Which Joe gave his name to ‘sloppy joes’? We look at five interesting sandwiches and their lexical origins.
(in pottery) a hard glaze with a pitted surface, produced on stoneware by adding salt to the kiln during firing.
- ‘When the heat was at its maximum a bucket of coarse salt was thrown into the kiln, where it vaporized, covering all exposed surfaces with a shiny and somewhat pitted or pebbled finish referred to as salt glaze.’
- ‘The chemical affinity between body and salt glaze resulted in a remarkably durable, naturally white colored ware.’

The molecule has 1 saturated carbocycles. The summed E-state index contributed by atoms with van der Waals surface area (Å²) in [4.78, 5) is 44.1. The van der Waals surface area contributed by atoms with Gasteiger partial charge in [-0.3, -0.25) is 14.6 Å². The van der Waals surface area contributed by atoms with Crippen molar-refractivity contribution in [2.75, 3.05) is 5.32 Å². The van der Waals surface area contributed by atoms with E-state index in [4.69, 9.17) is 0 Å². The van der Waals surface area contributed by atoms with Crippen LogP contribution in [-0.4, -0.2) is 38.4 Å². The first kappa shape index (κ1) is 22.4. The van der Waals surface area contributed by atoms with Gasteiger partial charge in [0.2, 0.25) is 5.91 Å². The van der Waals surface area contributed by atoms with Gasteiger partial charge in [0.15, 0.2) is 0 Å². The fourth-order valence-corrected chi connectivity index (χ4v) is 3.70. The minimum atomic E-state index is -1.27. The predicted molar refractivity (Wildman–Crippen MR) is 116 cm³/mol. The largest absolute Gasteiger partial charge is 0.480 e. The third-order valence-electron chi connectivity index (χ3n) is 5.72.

- ‘It was made from a mixture of clay and 20 per cent ground flint, with a salt glaze, and was a typical product of the Staffordshire industry.’
- ‘While the thin salt glaze conformed closely to intricate designs, the transparent lead glaze tended to pool in the interstices of the molded patterns.’
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Before you run for the hills, let’s run through a list of ‘run’ expressions that are running through our minds.
The definitions of ‘buddy’ and ‘bro’ in the OED have recently been revised. We explore their history and increase in popularity.